The role of the music marketing lifecycle for a single, album, or EP made sense in the pre-streaming era.
It cost more to create & distribute music back then.
Fans couldn't experience your music unless they purchased a CD or record. And they couldn't buy a CD without you spending money to create, ship, and sell that CD.
This was riskier because you had to spend a lot more money for the opportunity to make money off a record.
Marketers would mitigate risk by marketing during small timeframes. This was usually around the days right before and after song came out when attention was at its peak.
Daily sales volume for a record would usually be highest around release. Then they would decrease after hitting an inflection point.
In the post-streaming era, the role of music marketing lifecycle needs to change.
Music production is now cheap. And Music distribution is even cheaper thanks to streaming services.
What makes modern distribution attractive to artists is on-demand streaming and algorithmic playlists.
On-demand means fans can listen to your music the moment they download a music streaming app. Regardless of location and without having to spend money to create & ship your CD to a foreign country.
Algorithmic playlists by streaming services like Spotify provide artists with incredible marketing leverage.
Playlists like Discover Weekly act as virtual volunteer promoters. Getting artists music in front of new fans while they sleep, at no extra cost to them.
These playlists update on weekly, and in some cases, daily basis.
This means that every week is a new opportunity for artists to get placed into Discover Weekly. And every day is a new opportunity for artists to get placed into Daily Mix.
The evergreen nature of these playlists render the traditional music marketing lifecycle obsolete.
It doesn't make sense to emphasize marketing during the 30-90 days around a release.
It instead makes sense to emphasize marketing an entire artist's catalog year-round.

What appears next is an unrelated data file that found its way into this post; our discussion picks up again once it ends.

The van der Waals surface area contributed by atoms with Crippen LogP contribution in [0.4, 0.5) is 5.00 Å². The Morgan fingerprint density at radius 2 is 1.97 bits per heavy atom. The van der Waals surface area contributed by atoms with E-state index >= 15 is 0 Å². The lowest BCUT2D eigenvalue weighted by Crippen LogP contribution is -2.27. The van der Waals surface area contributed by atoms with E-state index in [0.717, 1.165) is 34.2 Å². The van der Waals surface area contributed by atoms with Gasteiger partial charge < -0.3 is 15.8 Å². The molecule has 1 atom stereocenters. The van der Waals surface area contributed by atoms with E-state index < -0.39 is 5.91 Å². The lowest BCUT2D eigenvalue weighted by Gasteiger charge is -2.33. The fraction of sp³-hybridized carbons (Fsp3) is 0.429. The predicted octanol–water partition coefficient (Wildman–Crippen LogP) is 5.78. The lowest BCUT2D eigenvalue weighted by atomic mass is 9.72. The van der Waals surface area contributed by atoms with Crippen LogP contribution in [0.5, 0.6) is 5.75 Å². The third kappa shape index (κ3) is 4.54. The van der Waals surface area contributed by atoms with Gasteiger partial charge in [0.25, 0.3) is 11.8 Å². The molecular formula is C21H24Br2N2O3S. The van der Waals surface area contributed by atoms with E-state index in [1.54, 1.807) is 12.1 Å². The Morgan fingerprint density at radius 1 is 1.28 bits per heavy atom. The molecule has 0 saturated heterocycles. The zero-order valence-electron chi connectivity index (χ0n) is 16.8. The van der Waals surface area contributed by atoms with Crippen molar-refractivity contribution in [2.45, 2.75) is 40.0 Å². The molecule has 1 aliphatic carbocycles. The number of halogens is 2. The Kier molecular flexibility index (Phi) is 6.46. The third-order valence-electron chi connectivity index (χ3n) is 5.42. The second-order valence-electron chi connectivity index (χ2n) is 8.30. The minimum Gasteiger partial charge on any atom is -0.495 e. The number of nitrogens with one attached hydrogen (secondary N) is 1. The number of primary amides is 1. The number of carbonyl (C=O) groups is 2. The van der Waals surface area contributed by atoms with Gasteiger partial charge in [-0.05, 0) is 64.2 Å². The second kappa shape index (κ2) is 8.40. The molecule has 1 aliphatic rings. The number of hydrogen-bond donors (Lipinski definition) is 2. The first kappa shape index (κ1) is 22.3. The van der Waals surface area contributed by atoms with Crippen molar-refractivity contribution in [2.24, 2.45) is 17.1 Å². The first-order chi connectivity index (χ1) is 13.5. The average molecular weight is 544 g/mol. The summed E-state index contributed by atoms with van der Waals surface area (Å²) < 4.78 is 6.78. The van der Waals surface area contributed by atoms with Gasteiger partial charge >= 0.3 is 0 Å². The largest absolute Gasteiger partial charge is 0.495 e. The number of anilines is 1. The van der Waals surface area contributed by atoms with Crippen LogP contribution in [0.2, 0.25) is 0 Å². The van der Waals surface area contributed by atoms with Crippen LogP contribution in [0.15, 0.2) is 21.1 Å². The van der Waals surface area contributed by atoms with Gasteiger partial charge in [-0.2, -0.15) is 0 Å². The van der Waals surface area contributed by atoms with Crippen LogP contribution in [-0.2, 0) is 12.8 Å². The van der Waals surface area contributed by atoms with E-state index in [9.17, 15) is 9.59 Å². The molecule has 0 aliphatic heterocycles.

Here's why. Music recommendation algorithms only care about one thing. Getting their users to stay engaged with their app for as long as possible. This happens through repeat listening.
The more songs a paying user listens to, the happier they are with the service. This means they'll continue subscribing each month to the app.
The more songs a free user listens to, the more opportunities the streaming service has to serve them ads. This means the streaming service can either sell ad inventory or get a user to upgrade.
In this context, it doesn't matter how recent a song is. What matters is how popular the song and artist is and whether the a user will enjoy it upon first listen.
This is where "Always On" Music Marketing comes in.
Always On Music Marketing is exactly what it sounds like.
It means artists are always investing time and money getting their content in front fans.
Best practice often comes in the form of running the Spotify Growth campaign year-round. This is also coupled with releasing new music every 6-12 weeks.
This provides artists with a steady stream of new fans & followers. And increases the number of streams they have with each release.
These new fans build a relationship with the act through repeat listening. Artists are then able to monetize this relationship through livestreams, merch, etc. (More content on this coming very soon).
They then re-invest their profits back into their Always On Music Marketing strategy.
Already have a Spotify Growth Playbook campaign running? Check out the final part of our music promotion guide for other campaigns you can run through ToneDen: